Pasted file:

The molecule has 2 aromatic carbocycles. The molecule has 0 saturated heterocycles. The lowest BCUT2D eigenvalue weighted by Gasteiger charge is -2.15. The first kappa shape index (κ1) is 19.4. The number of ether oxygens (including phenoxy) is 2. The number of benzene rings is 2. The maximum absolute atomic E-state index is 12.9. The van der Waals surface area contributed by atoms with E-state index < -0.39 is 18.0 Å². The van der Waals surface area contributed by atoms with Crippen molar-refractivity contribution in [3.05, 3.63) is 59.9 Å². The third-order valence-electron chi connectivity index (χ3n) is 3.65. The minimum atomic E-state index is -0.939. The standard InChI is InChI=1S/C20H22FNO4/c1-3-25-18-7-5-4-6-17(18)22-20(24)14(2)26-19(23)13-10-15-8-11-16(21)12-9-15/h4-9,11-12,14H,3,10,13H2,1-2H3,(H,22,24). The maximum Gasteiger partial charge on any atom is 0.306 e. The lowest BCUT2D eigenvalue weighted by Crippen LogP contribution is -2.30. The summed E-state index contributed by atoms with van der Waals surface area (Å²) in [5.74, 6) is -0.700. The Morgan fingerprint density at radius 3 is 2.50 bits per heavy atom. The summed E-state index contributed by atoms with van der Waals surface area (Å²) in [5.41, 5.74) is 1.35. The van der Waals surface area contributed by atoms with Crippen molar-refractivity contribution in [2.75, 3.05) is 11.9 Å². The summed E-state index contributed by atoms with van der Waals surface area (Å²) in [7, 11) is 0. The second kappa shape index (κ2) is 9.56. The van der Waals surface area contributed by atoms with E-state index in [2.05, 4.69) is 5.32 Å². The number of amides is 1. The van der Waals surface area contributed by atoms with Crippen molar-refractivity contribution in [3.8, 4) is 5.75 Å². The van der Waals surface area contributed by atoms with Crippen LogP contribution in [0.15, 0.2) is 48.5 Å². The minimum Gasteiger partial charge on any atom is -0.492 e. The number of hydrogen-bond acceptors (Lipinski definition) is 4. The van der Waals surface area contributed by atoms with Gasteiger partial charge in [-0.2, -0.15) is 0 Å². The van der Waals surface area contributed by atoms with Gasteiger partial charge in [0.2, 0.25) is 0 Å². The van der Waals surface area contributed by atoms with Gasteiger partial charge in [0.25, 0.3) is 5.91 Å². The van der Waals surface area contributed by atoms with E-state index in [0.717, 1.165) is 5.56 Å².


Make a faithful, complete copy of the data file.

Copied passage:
The molecule has 2 aromatic carbocycles. The molecule has 0 saturated heterocycles. The lowest BCUT2D eigenvalue weighted by Gasteiger charge is -2.15. The first kappa shape index (κ1) is 19.4. The number of ether oxygens (including phenoxy) is 2. The number of benzene rings is 2. The maximum absolute atomic E-state index is 12.9. The van der Waals surface area contributed by atoms with E-state index < -0.39 is 18.0 Å². The van der Waals surface area contributed by atoms with Crippen molar-refractivity contribution in [3.05, 3.63) is 59.9 Å². The third-order valence-electron chi connectivity index (χ3n) is 3.65. The minimum atomic E-state index is -0.939. The standard InChI is InChI=1S/C20H22FNO4/c1-3-25-18-7-5-4-6-17(18)22-20(24)14(2)26-19(23)13-10-15-8-11-16(21)12-9-15/h4-9,11-12,14H,3,10,13H2,1-2H3,(H,22,24). The maximum Gasteiger partial charge on any atom is 0.306 e. The lowest BCUT2D eigenvalue weighted by Crippen LogP contribution is -2.30. The summed E-state index contributed by atoms with van der Waals surface area (Å²) in [5.74, 6) is -0.700. The Morgan fingerprint density at radius 3 is 2.50 bits per heavy atom. The summed E-state index contributed by atoms with van der Waals surface area (Å²) in [5.41, 5.74) is 1.35. The van der Waals surface area contributed by atoms with Crippen molar-refractivity contribution in [2.75, 3.05) is 11.9 Å². The summed E-state index contributed by atoms with van der Waals surface area (Å²) in [7, 11) is 0. The second kappa shape index (κ2) is 9.56. The van der Waals surface area contributed by atoms with E-state index in [2.05, 4.69) is 5.32 Å². The number of amides is 1. The van der Waals surface area contributed by atoms with Crippen molar-refractivity contribution in [3.8, 4) is 5.75 Å². The van der Waals surface area contributed by atoms with Crippen LogP contribution in [0.15, 0.2) is 48.5 Å². The minimum Gasteiger partial charge on any atom is -0.492 e. The number of hydrogen-bond acceptors (Lipinski definition) is 4. The van der Waals surface area contributed by atoms with Gasteiger partial charge in [-0.2, -0.15) is 0 Å². The van der Waals surface area contributed by atoms with Gasteiger partial charge in [0.2, 0.25) is 0 Å². The van der Waals surface area contributed by atoms with Gasteiger partial charge in [0.25, 0.3) is 5.91 Å². The van der Waals surface area contributed by atoms with E-state index in [0.717, 1.165) is 5.56 Å².